Cassian Elwes is no stranger to the indie film business. In addition to producing over 50 films, he also spent fifteen years as head of William Morris Independent putting together financing deals for independent films. When Elwes began his producing career in 1983 with his first film, Oxford Blues, the theatrical box office was very much alive and well (and for more than just blockbusters).

But it’s 2017, and today, making films is very different than it was 34 years ago (for one thing, film itself is becoming an increasingly rare feature of filmmaking). Still, Elwes is confident in the future of film, and especially indie film, while acknowledging that these movies will take different routes to the audience than they did before. Here are some of Elwes’ most interesting thoughts on the independent film industry and his predictions for its future from his recent presentation at TIFF 2017.

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From:: No Film School

Everything We Know About Darren Aronofsky’s ‘mother!’ Right Now

By Sophia Harvey

Finally, we can talk about mother!

After months of secrecy—and some intriguing marketing campaigns—we’re finally learning more about Darren Aronofsky’s latest film, mother! The movie made its North American premiere at Toronto Film Festival this past weekend, surrounded by much buzz and confusion. And the following press conference did little to clarify. The running adage seems to be: it’s just an experience you have to have for yourself.

Well, since the rest of us can’t see mother! until its theatrical release September 15th, here’s as much as we could learn from the TIFF conference with Aronofsky, the film’s star Jennifer Lawrence, and its two producers Ari Handel and Scott Franklin. The panel was moderated by Indiewire’s Eric Kohn. Below are the key takeaways we could glean about mother! from the reticent filmmaker and his accomplices. You can view the entire press conference here.

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From:: No Film School

Aronofsky’s ‘mother!’ Gives Birth to This Crazy New ‘Rosemary’s Baby’ Trailer

By Christopher Boone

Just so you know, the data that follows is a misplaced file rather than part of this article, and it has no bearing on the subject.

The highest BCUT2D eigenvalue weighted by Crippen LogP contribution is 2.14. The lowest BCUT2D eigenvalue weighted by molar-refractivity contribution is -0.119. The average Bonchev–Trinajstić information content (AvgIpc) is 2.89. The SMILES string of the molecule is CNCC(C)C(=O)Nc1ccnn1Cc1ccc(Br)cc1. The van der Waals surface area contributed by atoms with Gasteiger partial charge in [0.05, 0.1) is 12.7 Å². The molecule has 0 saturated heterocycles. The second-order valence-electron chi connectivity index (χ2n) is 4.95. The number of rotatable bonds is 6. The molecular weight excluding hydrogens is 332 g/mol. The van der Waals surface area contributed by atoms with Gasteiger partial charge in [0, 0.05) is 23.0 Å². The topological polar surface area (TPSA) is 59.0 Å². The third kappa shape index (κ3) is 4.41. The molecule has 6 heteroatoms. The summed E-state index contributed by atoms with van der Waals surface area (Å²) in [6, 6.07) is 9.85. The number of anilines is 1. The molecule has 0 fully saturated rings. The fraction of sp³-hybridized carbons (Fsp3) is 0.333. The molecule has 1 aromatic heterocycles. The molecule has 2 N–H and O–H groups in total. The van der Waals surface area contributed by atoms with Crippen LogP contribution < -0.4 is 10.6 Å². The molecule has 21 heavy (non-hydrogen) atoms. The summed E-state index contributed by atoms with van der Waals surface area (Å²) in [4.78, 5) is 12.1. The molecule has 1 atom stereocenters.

We’re trapped in a hellish circle of horror influences.

Even before the unveiling of mother! at the Venice Film Festival, the influence of Polanski’s Rosemary’s Baby on Darren Aronofsky’s latest film was apparent simply from the poster design. It certainly helps when Paramount owns the distribution rights to both films. With little to no details released about the film until just a few weeks ago, the Rosemary’s Baby-influenced poster led pundits and fans alike to wonder if mother! may even be a remake of Polanski’s horror classic. After the Venice screening last week followed by a screening at TIFF yesterday, reviews quickly alluded to influence of Polanski’s film on Aronofsky’s project (or did they just follow the marketing bread crumbs?).

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From:: No Film School

3 Lessons We Learned From Aaron Sorkin’s Master Class at TIFF

By Justin Morrow

If Sorkin hadn’t been broke, alone and stuck in an apartment with no entertainment besides a typewriter, we may never have experienced some of the greatest scenes of stage and screen.

Aaron Sorkin’s track record on TV and in the movies speaks for itself, and so when he joined Kerri Craddock, TIFF’s Director of Programming, for an hour-long master class about his long career, there was a full house in Toronto. Here are three of the most interesting and useful points he shared.

1. Do away with unnecessary stuff

Before A Few Good Men was a movie, it was a Sorkin’s first play. The rights were acquired quickly, and he was brought on to adapt the work into a screenplay, though, as he recounted, “I’d never written a screenplay, I’d never read a screenplay.” Though he loved movies, he was ignorant of screenplays and so, “I went to…a book shop and I found a screenplay formatting book…after about three days, I threw it out the window because I was thinking, this just can’t be right.”

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From:: No Film School

TIFF 2017: Here Are the Cameras Used To Shoot 40 of This Year’s Best Films

By Chris O’Falt The world’s best DPs explain how they created looks for Guillermo del Toro’s “Shape of Water,” Darren Aronofsky’s “mother!,” and many more. → continue…

From:: Indie WIRE Filmmaker Toolkit